I don’t know about this…
There have been numerous alleged leaked pokemon from the upcoming Pokemon Sword and Shield games which have been appearing on social media the last couple days, apparently originating from this Twitter account.
While the “leaks” look professional and convincing, there is a possibility that they could be fake, as fakes of such high quality can be produced by ordinary people. A prominent example would be the “leaked” starter pokemon concept art from over a year ago which were supposedly of the gen 8 starters, complete with the confidential stamp which was already known to be used for internal GameFreak documents:
That really had the fans going, but when the real source came forward, it served as proof that just one guy and his friend who knows Japanese can trick a collective.
But what really makes the latest “leaks” more convincing is the use of quality 3D models, such as this one:
The reason I’m not convinced is because it is possible for an ordinary person to create a 3D model, texture it, and animate it, as shown in the following video:
This was the work of a first-year student in 3D modelling and animation, and he was able to produce something of demonstrably higher quality than the official models, and he did this to spite an ignorant commenter.
The other type of possible fake going around supposedly comes from a yet-to-be-released “Trainer Handbook”:
If the guidebook is legit, then there’s a huge problem with the guidebook itself: it’s a terrible guidebook. Most strategy guides, particularly for RPGs such as the Pokemon games, are packed with helpful statistical information, movesets, and typing information. This particular guidebook would seem more concerned with filling pages with illustrations of pokemon.
As you might remember, the official strategy guide for Pokemon Platinum was the size of a phone book, even though the pages were thin and the font was small. It stands as a bulky example of just how complex the Pokemon games have become, and this was from a few generations ago.
Another problem with these leaks is the recurring use of blurred photographs, which have been used to create the impression of taking a hasty photograph with limited opportunity, but is used to cover up possible flaws in the designs:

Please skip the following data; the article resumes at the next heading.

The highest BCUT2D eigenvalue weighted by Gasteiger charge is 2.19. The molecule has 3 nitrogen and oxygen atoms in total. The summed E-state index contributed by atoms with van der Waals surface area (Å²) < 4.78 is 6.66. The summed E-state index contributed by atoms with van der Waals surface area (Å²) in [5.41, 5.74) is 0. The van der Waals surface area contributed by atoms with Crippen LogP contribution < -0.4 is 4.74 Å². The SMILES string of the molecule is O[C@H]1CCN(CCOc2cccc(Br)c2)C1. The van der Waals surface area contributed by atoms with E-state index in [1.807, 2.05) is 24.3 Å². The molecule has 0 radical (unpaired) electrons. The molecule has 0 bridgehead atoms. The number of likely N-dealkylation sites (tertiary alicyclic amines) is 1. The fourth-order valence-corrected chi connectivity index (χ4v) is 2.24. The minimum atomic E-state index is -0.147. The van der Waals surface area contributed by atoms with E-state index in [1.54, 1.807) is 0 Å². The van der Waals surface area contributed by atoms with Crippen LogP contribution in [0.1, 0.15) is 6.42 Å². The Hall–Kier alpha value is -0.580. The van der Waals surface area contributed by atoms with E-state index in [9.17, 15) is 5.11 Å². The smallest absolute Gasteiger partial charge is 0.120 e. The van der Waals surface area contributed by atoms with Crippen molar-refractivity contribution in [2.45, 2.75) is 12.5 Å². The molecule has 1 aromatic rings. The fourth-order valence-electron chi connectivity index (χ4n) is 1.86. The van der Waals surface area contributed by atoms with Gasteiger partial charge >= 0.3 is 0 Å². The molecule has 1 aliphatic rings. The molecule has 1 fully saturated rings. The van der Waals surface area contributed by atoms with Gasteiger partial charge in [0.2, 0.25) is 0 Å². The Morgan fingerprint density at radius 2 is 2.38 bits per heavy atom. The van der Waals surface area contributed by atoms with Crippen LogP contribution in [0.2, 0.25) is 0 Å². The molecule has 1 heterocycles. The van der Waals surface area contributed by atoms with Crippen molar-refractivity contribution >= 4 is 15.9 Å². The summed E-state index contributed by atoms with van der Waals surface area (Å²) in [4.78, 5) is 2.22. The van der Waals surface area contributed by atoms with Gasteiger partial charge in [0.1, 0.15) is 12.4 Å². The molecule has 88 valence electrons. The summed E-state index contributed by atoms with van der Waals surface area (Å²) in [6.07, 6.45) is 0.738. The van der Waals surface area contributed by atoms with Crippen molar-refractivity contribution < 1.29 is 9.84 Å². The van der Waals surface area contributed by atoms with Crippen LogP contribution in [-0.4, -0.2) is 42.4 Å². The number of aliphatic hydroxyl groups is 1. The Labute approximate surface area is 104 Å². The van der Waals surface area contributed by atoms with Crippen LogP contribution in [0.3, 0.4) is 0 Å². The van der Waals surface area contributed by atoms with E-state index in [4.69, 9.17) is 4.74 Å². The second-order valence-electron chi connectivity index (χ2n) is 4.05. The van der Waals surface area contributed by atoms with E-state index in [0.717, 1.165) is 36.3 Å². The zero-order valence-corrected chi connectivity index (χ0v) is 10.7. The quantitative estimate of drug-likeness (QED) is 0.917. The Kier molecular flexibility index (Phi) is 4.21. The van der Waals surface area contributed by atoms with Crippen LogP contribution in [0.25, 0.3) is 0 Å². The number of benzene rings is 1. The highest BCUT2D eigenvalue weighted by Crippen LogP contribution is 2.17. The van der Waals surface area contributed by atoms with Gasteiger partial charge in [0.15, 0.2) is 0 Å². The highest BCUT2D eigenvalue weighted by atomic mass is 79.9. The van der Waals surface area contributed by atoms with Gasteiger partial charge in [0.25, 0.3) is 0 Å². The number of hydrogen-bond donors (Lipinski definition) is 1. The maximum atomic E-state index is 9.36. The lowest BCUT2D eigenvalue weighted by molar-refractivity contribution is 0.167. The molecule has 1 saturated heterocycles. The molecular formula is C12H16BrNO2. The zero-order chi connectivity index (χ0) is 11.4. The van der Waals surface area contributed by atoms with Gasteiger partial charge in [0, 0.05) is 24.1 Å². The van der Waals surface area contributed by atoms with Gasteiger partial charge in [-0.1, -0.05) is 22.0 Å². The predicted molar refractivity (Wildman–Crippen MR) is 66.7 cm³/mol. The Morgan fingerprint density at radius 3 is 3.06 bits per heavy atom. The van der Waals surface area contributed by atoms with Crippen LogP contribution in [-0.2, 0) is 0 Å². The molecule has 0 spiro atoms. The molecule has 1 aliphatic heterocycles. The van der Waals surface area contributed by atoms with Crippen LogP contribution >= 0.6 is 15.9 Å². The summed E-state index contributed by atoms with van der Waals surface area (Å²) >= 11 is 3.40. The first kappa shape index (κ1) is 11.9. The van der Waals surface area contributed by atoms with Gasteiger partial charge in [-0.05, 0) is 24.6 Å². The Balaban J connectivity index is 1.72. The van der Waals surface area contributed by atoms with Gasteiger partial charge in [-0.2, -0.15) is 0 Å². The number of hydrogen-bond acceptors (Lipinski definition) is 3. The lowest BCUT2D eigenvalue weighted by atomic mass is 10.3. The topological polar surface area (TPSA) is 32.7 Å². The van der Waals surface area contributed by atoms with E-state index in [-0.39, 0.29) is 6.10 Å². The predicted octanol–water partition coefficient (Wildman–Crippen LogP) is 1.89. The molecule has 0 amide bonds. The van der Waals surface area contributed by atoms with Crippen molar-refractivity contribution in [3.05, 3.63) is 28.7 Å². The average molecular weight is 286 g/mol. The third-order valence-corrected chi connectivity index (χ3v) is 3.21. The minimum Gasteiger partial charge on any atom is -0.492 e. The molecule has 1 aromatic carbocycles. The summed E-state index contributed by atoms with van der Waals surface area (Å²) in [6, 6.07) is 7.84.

There is another problem, and this is a huge one: if these leaks turn out to be true, then GameFreak succeeded in making a bunch of pokemon that I’m not really interested in capturing. The following montage image showcases some of the images being circulated:
Most of them don’t really have the kind of appeal that is normally associated with Pokemon. The Galarian Meowth looks goofy, and its inclusion is confusing considering that we get to see a Gigantamax variant to Meowth introduced. And that weird thing next to it is supposedly a Galarian Persian.
That purple dragon-looking thing looks more Neopets than Pokemon, and seems out of place. Then there’s the red fox, which looks like it doesn’t want to be there. Also, that Farfetch’d is supposedly a Galarian variant, with the difference being a larger leek. Most regional variants have radically different designs, so why does Farfetch’d get such a half-hearted treatment?
I could keep going with what’s wrong with these designs, but you see them. Not only do I doubt that these leaks are real, I want them to be fake. If they aren’t fake, then the gen 8 pokemon designs will easily go down as the worst in the series.
I actually like Scorbunny, so I don’t want its final stage to look so bland.
I’ll grant that these “leaks” are very convincing, but that’s not very comforting considering that what we’ve seen from them so far looks pretty bad.
This is an interesting time for entertainment media, because social media has resulted in a rise of a culture of leaks. People love the attention that comes with having something exclusive, and there are people who like crafting a convincing ruse. It really isn’t anything new to Pokemon. Some who have been at it for a while remember the Shaymin Sky Forme “leak” from 2008, which was eagerly posted by Pokebeach with their watermark, even though it was made by a DeviantArt user called PurpleKecleon:
The same thing is happening with other media franchises, such as Star Wars, with communities speculating wildly about the contents of the next film in the series, The Rise of Skywalker. In the case of Star Wars, hoaxes have been carefully crafted around information that’s already available to make them sound more believable. Such has been the case with Pokemon, too. The hoaxes have gotten more sophisticated, resulting in fandoms that have to be far more cautious than they have been in times past.
UPDATE: The Twitter account that has been posting these leaks has been suspended. It’s possible that Nintendo requested this suspension because they didn’t want these pokemon leaked. Some of the designs have grown on me, but whether they’re legit remains to be seen.